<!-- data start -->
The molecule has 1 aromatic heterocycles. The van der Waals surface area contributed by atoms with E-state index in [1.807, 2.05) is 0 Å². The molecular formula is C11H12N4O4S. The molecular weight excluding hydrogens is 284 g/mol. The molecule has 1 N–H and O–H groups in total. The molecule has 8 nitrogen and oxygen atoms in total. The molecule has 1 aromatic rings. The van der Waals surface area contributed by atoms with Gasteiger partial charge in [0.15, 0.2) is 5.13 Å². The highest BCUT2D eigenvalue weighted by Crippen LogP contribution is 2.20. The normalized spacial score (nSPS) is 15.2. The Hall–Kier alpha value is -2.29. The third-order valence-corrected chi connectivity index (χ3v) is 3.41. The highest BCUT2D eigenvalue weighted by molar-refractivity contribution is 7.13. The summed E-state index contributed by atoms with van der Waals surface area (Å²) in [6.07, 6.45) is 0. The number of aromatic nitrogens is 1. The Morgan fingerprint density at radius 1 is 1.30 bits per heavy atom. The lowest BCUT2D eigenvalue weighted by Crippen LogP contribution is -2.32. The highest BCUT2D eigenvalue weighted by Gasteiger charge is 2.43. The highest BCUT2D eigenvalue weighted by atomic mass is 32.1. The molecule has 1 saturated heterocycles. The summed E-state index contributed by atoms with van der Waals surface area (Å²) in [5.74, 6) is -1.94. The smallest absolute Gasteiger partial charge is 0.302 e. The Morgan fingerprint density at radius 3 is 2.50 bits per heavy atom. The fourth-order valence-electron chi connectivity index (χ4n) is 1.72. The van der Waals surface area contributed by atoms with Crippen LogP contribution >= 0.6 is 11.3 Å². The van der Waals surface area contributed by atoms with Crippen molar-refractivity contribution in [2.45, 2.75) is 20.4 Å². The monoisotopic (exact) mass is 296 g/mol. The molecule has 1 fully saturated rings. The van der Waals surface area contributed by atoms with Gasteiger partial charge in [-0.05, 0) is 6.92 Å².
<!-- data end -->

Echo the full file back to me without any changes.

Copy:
The molecule has 1 aromatic heterocycles. The van der Waals surface area contributed by atoms with E-state index in [1.807, 2.05) is 0 Å². The molecular formula is C11H12N4O4S. The molecular weight excluding hydrogens is 284 g/mol. The molecule has 1 N–H and O–H groups in total. The molecule has 8 nitrogen and oxygen atoms in total. The molecule has 1 aromatic rings. The van der Waals surface area contributed by atoms with Gasteiger partial charge in [0.15, 0.2) is 5.13 Å². The highest BCUT2D eigenvalue weighted by Crippen LogP contribution is 2.20. The normalized spacial score (nSPS) is 15.2. The Hall–Kier alpha value is -2.29. The third-order valence-corrected chi connectivity index (χ3v) is 3.41. The highest BCUT2D eigenvalue weighted by molar-refractivity contribution is 7.13. The summed E-state index contributed by atoms with van der Waals surface area (Å²) in [6.07, 6.45) is 0. The number of aromatic nitrogens is 1. The Morgan fingerprint density at radius 1 is 1.30 bits per heavy atom. The lowest BCUT2D eigenvalue weighted by Crippen LogP contribution is -2.32. The highest BCUT2D eigenvalue weighted by Gasteiger charge is 2.43. The highest BCUT2D eigenvalue weighted by atomic mass is 32.1. The molecule has 1 saturated heterocycles. The summed E-state index contributed by atoms with van der Waals surface area (Å²) in [5.74, 6) is -1.94. The smallest absolute Gasteiger partial charge is 0.302 e. The Morgan fingerprint density at radius 3 is 2.50 bits per heavy atom. The fourth-order valence-electron chi connectivity index (χ4n) is 1.72. The van der Waals surface area contributed by atoms with Crippen LogP contribution >= 0.6 is 11.3 Å². The van der Waals surface area contributed by atoms with Crippen molar-refractivity contribution in [2.45, 2.75) is 20.4 Å². The monoisotopic (exact) mass is 296 g/mol. The molecule has 1 fully saturated rings. The van der Waals surface area contributed by atoms with Gasteiger partial charge in [-0.05, 0) is 6.92 Å².